On 11 September 1817 Ohm received an offer of the post of teacher of mathematics and physics at the Jesuit Gymnasium of Cologne. This was a better school than any that Ohm had taught in previously and it had a well equipped physics laboratory. As he had done for so much of his life, Ohm continued his private studies reading the texts of the leading French mathematicians Lagrange, Legendre, Laplace, Biot and Poisson. He moved on to reading the works of Fourier and Fresnel and he began his own experimental work in the school physics laboratory after he had learnt of Oersted's discovery of electromagnetism in 1820. At first his experiments were conducted for his own educational benefit as were the private studies he made of the works of the leading mathematicians.

The Jesuit Gymnasium of Cologne failed to continue to keep up the high standards that it had when Ohm began to work there so, by 1825, he decided that he would try again to attain the job he really wanted, namely a post in a university. Realising that the way into such a post would have to be through research publications, he changed his attitude towards the experimental work he was undertaking and began to systematically work towards the publication of his results [1]:-

Overburdened with students, finding little appreciation for his conscientious efforts, and realising that he would never marry, he turned to science both to prove himself to the world and to have something solid on which to base his petition for a position in a more stimulating environment.

In fact he had already convinced himself of the truth of what we call today "Ohm's law" namely the relationship that the current through most materials is directly proportional to the potential difference applied across the material. The result was not contained in Ohm's firsts paper published in 1825, however, for this paper examines the decrease in the electromagnetic force produced by a wire as the length of the wire increased. The paper deduced mathematical relationships based purely on the experimental evidence that Ohm had tabulated.

In two important papers in 1826, Ohm gave a mathematical description of conduction in circuits modelled on Fourier's study of heat conduction. These papers continue Ohm's deduction of results from experimental evidence and, particularly in the second, he was able to propose laws which went a long way to explaining results of others working on galvanic electricity. The second paper certainly is the first step in a comprehensive theory which Ohm was able to give in his famous book published in the following year.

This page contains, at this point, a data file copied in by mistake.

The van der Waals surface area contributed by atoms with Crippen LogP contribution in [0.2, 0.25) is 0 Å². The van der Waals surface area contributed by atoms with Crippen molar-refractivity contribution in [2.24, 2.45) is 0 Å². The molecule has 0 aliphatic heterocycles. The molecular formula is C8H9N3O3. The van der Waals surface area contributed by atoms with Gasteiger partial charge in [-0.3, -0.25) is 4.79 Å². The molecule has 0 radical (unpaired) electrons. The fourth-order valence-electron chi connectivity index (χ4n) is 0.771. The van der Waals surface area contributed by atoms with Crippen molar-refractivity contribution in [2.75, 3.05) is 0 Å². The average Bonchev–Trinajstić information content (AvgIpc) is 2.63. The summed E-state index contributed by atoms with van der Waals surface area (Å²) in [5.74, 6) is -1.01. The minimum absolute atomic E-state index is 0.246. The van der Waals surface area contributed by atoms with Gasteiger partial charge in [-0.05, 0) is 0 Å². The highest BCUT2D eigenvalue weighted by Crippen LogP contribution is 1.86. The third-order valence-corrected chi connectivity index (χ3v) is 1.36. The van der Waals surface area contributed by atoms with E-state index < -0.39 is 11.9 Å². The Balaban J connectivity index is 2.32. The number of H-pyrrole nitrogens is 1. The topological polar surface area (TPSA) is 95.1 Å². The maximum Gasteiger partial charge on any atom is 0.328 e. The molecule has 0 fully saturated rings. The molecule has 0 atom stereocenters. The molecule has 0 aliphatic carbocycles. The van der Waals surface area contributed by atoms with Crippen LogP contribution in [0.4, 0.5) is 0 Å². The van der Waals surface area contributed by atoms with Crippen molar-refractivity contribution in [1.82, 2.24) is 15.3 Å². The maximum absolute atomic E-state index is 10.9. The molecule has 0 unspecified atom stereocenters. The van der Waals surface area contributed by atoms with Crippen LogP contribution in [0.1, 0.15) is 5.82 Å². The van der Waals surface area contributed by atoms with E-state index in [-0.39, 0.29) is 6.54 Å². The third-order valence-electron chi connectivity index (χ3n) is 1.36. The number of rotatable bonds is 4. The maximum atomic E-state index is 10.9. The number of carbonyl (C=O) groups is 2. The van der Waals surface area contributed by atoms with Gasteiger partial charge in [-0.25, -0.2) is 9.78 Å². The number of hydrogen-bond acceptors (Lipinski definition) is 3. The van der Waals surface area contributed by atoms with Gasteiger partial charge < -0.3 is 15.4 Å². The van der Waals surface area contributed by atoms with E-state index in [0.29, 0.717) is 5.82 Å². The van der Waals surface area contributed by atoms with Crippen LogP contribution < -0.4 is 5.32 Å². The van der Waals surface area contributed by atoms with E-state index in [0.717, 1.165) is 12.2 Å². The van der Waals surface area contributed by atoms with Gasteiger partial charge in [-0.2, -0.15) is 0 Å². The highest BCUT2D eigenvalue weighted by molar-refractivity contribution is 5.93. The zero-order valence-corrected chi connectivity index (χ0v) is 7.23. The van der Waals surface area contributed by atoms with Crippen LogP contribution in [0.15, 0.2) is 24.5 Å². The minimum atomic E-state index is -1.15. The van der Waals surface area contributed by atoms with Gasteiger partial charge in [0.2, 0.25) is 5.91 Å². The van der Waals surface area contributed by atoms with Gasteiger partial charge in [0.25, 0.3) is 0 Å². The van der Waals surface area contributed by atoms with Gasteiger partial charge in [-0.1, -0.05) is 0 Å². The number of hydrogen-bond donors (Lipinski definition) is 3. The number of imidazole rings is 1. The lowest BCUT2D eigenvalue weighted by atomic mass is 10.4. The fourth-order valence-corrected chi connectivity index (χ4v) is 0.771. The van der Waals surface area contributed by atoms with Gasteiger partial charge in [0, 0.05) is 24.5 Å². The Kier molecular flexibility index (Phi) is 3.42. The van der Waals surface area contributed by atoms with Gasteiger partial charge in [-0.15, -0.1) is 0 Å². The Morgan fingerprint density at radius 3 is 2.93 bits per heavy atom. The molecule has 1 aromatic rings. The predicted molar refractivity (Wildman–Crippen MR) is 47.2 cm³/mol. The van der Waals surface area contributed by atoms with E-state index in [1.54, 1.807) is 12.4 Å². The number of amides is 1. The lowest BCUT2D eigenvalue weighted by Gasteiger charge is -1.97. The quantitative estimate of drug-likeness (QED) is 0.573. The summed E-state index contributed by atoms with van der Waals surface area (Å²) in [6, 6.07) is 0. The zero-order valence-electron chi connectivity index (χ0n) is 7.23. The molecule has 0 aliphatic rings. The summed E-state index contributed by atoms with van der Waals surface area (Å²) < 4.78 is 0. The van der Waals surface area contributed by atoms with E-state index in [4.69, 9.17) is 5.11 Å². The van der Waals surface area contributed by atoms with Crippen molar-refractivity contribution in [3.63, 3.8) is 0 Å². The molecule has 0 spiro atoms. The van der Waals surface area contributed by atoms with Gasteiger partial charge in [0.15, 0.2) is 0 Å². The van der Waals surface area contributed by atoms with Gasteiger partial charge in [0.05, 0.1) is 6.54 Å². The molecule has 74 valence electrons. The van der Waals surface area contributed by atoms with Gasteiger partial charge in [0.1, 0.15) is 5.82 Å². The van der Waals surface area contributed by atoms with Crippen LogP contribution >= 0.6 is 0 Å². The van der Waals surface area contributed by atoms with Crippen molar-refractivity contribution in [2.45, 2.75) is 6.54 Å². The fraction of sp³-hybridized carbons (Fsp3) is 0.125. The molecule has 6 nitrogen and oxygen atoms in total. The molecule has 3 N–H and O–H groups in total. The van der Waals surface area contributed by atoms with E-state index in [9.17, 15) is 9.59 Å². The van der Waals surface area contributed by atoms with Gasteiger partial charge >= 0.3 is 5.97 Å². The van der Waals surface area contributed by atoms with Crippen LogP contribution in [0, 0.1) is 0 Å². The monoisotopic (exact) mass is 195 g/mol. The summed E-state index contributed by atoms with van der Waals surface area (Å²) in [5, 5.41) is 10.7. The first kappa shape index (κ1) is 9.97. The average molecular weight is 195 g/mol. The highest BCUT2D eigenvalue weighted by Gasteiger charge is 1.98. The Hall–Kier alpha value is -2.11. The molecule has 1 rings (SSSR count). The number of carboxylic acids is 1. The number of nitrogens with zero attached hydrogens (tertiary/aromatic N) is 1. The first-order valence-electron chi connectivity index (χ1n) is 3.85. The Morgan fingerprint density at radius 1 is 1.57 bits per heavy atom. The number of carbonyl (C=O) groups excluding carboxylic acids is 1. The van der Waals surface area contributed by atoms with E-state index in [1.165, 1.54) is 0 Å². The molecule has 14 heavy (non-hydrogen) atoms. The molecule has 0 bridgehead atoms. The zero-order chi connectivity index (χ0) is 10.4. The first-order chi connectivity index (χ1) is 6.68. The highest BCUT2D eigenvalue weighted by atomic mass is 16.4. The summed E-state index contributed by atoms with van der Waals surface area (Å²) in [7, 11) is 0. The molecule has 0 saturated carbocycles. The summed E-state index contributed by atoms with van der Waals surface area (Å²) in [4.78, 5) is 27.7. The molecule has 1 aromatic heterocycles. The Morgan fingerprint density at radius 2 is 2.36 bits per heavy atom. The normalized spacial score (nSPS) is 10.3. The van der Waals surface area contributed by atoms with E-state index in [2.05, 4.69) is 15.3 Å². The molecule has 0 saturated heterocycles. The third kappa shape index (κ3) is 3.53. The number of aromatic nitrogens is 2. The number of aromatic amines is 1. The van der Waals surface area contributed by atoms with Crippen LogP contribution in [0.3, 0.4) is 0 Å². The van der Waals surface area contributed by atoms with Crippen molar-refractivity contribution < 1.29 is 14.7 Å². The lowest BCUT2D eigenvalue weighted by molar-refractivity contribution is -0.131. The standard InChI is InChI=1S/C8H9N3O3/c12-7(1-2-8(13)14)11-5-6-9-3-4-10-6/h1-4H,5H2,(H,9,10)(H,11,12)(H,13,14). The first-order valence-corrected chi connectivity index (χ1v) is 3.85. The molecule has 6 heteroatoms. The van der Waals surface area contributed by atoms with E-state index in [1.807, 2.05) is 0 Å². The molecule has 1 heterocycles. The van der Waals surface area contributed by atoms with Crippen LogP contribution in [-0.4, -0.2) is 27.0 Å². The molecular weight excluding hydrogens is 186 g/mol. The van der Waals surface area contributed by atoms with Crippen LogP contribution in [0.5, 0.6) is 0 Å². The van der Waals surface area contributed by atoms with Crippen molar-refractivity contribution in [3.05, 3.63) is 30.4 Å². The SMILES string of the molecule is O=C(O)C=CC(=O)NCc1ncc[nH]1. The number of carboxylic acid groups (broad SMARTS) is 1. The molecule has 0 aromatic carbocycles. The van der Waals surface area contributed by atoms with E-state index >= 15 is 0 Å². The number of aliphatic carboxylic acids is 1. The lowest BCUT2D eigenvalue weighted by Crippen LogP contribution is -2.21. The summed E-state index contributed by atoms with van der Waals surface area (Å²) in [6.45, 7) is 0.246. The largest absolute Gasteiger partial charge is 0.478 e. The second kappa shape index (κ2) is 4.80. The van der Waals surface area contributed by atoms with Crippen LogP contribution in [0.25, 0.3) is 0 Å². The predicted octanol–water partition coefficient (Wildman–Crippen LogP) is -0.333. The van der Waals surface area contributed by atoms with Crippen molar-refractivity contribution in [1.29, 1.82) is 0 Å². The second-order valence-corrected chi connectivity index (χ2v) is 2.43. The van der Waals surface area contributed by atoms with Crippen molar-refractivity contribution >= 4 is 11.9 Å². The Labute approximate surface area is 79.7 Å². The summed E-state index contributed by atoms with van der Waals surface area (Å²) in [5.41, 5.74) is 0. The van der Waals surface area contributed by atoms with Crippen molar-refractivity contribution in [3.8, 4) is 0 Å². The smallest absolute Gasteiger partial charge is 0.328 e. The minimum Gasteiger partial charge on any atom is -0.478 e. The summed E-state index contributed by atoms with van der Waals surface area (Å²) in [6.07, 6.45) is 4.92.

What is now known as Ohm's law appears in this famous book Die galvanische Kette, mathematisch bearbeitet (1827) in which he gave his complete theory of electricity. The book begins with the mathematical background necessary for an understanding of the rest of the work. We should remark here that such a mathematical background was necessary for even the leading German physicists to understand the work, for the emphasis at this time was on a non-mathematical approach to physics. We should also remark that, despite Ohm's attempts in this introduction, he was not really successful in convincing the older German physicists that the mathematical approach was the right one. To some extent, as Caneva explains in [1], this was Ohm's own fault:-

... in neither the introduction nor the body of the work, which contained the more rigorous development of the theory, did Ohm bring decisively home either the underlying unity of the whole or the connections between fundamental assumptions and major deductions. For example, although his theory was conceived as a strict deductive system based on three fundamental laws, he nowhere indicated precisely which of their several mathematical and verbal expressions he wished to be taken as the canonical form.